Radon resistant construction is a term you hear used a lot these days, especially in the state of Pennsylvania. With the rise of research pointing towards radon as the cause for many different health issues, including lung cancer, industry and government have shifted to figure out how to handle the radon situation. As a contractor or builder, you are most likely familiar with radon gas and the danger that this invisible gas can pose, but are you aware of the push to lower indoor radon levels in the country?
Resources are available that you can take advantage of as a builder or contractor to help you to learn everything you need about radon resistant construction. As well, programs are available in different states to help with education. You can easily get up-to-date with the current radon research and innovation to protect homes and businesses.
As you are building or renovating a home, with knowledge about radon and the different construction materials and methods used to combat it, you will be able to protect your client.
Radon is a gas emitted from uranium underground that seeps into homes and businesses. Definitive research links radon exposure over time to serious health risks. Radon remediation may still be needed in some cases, but using radon resistant construction materials and building techniques can lower the risks to new homeowners. So as a contractor, you can help prevent or reduce radon exposure.
Employing radon-resistant materials and techniques can save the homeowner stress and additional costs in the long run. Though radon remediation is less expensive than many home improvement options, new homeowners will find an advantage and peace of mind in knowing that their home is less likely to need remediation later on. And if the vents are in place for a passive radon mitigation system, they can more easily have the system converted to an active system later.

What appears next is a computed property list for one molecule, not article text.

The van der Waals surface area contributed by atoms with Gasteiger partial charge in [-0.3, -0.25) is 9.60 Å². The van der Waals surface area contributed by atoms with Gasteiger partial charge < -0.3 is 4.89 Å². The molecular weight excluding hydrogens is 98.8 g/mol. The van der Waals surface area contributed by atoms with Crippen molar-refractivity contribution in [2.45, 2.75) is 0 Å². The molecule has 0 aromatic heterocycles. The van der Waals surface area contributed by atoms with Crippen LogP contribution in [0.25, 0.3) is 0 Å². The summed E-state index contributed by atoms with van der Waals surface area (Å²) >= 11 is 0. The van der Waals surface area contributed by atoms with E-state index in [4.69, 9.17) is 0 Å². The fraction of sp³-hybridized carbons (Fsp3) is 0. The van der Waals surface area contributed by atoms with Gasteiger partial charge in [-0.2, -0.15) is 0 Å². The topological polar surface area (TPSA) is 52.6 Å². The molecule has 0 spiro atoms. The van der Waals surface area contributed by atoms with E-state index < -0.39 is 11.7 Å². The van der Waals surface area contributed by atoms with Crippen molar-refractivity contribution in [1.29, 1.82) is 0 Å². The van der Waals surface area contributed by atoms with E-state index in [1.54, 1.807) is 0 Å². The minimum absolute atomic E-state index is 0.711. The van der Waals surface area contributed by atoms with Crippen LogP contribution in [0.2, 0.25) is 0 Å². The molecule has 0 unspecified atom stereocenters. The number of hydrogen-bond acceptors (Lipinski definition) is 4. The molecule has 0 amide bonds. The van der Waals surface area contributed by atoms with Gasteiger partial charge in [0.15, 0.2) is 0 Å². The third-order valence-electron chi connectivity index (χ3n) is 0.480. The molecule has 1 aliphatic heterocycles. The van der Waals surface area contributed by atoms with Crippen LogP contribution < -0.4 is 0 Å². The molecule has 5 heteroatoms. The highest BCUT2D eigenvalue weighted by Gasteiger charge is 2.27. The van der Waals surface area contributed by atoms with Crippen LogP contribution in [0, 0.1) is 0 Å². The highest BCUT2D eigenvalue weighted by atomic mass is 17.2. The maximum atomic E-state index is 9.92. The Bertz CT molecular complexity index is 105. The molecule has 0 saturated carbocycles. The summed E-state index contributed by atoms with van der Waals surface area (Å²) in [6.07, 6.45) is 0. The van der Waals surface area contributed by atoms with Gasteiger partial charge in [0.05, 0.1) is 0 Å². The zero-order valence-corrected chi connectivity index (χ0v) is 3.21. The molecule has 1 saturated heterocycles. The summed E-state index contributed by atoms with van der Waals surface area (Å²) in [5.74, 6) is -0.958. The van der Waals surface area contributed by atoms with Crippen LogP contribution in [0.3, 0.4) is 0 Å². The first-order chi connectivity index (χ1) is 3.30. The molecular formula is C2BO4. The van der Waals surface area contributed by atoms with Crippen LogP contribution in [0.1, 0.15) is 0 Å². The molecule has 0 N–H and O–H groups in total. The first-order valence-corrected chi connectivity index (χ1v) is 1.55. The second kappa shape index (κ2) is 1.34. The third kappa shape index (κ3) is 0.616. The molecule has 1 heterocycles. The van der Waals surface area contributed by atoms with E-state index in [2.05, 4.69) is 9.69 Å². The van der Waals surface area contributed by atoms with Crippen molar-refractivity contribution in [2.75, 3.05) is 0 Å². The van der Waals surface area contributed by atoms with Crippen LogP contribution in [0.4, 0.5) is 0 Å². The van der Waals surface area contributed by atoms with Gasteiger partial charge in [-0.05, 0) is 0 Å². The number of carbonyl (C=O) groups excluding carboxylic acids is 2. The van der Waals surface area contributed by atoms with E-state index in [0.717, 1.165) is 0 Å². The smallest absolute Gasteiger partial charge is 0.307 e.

Numerous methods exist that you can employ to help protect a new home build from radon. For example, using a four-inch layer of gravel before laying the slab for the foundation helps prevent radon from seeping in. Heavy duty plastic sheeting used on top of this gravel provides an additional barrier. As mentioned, installing vents during construction makes possible future radon remediation easier.
When you are building or renovating, do your part to reduce radon for future homeowners by incorporating radon resistant construction methods. Your clients trust in you to do the job properly and build a safe home for them. When your new construction is complete, contact Radon-Rid, LLC for testing and more information about radon prevention and remediation.
What is Radon? Are you at risk?
Serving Chester, Berks,
Philadelphia, Bucks &
693 Egypt Road
Phoenixville, PA 19460